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Emergency Vehicle GPS "Drive To..."

I do some gratis work (helping out with their PCs, light-duty app development/maintenance) with the local government’s emergency services (police, fire, ems) and have been approached with a problem.  New workers (and indeed veterans) have problems responding to calls on the “road less traveled” – namely the city has many streets and they may not know instantly where a particular address is located and have to ask the dispatcher for some landmarks.

All of the police vehicles have laptops in them (running Win2K IIRC) and communicate with the HQ via encrypted wireless radios (they connect to the laptop via the only com port).  They can chat with other officers, get call information, etc. but there is no off-intranet access.

My proposed solution is this:
1) Add GPS units that hook into the laptops on the on-duty vehicles
2) Somehow interface with the dispatch software to read the address of a call
3) Use off-the-shelf mapping software to provide driving directions from current GPS point to address

This means that I’d have to write the glue software from the dispatch program to the mapping software (that is to say I’d have to write code which inputs the location to the mapping software and have it refresh the driving directions).

This fulfills the requirements that it be:
1) Cheap
2) Mostly maintainable by someone other than myself (one guy there is somewhat proficient in VB, so I’d make it a VB6 application)
3) Provide a map to show the driver where to go

GPS units are not terribly expensive and the department only needs to buy as many as on-duty vehicles.

Off-the-shelf Win32 mapping software is not terribly expensive.

I am free, and this doesn’t sound like too difficult/time consuming a proposition.

However, I’ve never worked with GPS nor mapping/dispatch software in such a fashion, and so I’m looking for the following advice:
1) Does this scheme sound reasonable?
2) Has anyone tried something like this?  I can’t find anything online which would fit these requirements (Garmin et al said they have no such products that would do this natively)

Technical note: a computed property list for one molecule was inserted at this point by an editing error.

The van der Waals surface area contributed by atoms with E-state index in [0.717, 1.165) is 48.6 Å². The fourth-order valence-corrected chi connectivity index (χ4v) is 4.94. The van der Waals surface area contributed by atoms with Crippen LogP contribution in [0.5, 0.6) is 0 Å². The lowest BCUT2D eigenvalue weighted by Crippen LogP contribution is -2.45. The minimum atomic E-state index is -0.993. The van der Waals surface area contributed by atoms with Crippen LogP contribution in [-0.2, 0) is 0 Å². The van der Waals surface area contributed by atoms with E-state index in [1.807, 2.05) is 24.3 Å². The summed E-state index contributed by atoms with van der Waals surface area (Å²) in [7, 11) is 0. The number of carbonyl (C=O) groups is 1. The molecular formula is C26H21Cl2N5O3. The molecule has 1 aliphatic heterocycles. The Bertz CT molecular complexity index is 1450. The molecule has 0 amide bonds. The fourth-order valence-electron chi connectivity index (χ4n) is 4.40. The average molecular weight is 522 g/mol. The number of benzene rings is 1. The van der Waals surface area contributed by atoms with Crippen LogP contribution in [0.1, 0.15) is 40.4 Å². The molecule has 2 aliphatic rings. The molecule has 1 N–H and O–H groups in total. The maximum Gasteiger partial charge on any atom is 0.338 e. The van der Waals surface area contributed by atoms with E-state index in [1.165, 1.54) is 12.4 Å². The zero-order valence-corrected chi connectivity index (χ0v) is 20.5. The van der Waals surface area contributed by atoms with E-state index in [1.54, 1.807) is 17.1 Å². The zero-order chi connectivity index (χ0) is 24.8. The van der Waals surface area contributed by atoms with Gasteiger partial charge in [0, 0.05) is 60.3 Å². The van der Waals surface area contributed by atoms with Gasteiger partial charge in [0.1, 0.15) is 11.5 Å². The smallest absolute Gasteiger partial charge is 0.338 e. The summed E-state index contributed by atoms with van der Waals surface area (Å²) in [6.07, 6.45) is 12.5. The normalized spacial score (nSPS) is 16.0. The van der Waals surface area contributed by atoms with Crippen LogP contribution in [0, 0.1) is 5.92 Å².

3) Does anyone know of off-the-shelf mapping software that would do driving directions, or in the least show a map from X to Y (like yahoo maps’ driving directions)
4) Any other suggestions


Thursday, April 08, 2004

Personally I don't use GPS (I already know where I am), but I use MapQuest ( e.g. ) frequently (if I have a map of where the place is then I can figure out for myself how to get there). The same site can also offer driving directions.

Perhaps could sell a product to run on the intranet.

Christopher Wells
Thursday, April 08, 2004

I worked for a company that has a GPS solution (hardware - Windows CE & software VB ASP) that is deployed in fleets of trucks and trains.

TWe used MapObjects from ESRI to do the programming:

I believe you can develop using Map Objects in VB, ASP, C++, VB.NET, ASP.NET, C#, Delphi,  PowerBuilder & Java

For more info on the company I worked for see:

Thursday, April 08, 2004

I've never used it, but check out Map point on MSDN.

Thursday, April 08, 2004

It seems you should be able to get it to the point where they just have to copy the address from one application on their laptop over to another pretty quickly.  And I would be shocked if the GPS programs didn't have some way to be operated more automatically.  My uncle has used GPS for probably close to ten years, to get news vans to point their little satelite dishes in the right direction.  We're not really talking cutting edge here.

Keith Wright
Thursday, April 08, 2004

I'd be surprised if what you're looking for isn't available off the shelf. Certainly some of the up market cars (mercedes, BMW etc.) have satellite nav. systems into which you simple input a post code anywhere in Europe and it will give step by step navigation instructions AND they keep their temper when you overshoot a motorway exit, which is more than can be said of ....